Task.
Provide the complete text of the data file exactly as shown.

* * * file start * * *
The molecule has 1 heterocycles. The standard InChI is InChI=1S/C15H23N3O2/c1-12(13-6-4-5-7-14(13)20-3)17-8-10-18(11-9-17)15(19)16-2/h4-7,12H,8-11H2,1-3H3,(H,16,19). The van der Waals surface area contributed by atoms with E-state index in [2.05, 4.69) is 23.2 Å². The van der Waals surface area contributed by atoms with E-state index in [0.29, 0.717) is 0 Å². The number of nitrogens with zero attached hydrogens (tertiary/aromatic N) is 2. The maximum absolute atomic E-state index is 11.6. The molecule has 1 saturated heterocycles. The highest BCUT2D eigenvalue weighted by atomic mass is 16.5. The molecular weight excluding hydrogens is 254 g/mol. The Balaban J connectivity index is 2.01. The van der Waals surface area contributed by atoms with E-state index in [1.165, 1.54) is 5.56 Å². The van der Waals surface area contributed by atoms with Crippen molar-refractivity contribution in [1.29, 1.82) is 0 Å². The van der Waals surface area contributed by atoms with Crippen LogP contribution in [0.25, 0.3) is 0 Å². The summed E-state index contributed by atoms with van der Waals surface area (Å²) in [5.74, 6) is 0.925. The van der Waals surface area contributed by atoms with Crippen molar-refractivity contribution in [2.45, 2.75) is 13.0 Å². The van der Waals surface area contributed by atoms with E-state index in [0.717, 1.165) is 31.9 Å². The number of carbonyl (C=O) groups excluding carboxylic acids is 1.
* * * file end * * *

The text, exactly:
The molecule has 1 heterocycles. The standard InChI is InChI=1S/C15H23N3O2/c1-12(13-6-4-5-7-14(13)20-3)17-8-10-18(11-9-17)15(19)16-2/h4-7,12H,8-11H2,1-3H3,(H,16,19). The van der Waals surface area contributed by atoms with E-state index in [2.05, 4.69) is 23.2 Å². The van der Waals surface area contributed by atoms with E-state index in [0.29, 0.717) is 0 Å². The number of nitrogens with zero attached hydrogens (tertiary/aromatic N) is 2. The maximum absolute atomic E-state index is 11.6. The molecule has 1 saturated heterocycles. The highest BCUT2D eigenvalue weighted by atomic mass is 16.5. The molecular weight excluding hydrogens is 254 g/mol. The Balaban J connectivity index is 2.01. The van der Waals surface area contributed by atoms with E-state index in [1.165, 1.54) is 5.56 Å². The van der Waals surface area contributed by atoms with Crippen molar-refractivity contribution in [1.29, 1.82) is 0 Å². The van der Waals surface area contributed by atoms with Crippen LogP contribution in [0.25, 0.3) is 0 Å². The summed E-state index contributed by atoms with van der Waals surface area (Å²) in [5.74, 6) is 0.925. The van der Waals surface area contributed by atoms with Crippen molar-refractivity contribution in [2.45, 2.75) is 13.0 Å². The van der Waals surface area contributed by atoms with E-state index in [0.717, 1.165) is 31.9 Å². The number of carbonyl (C=O) groups excluding carboxylic acids is 1.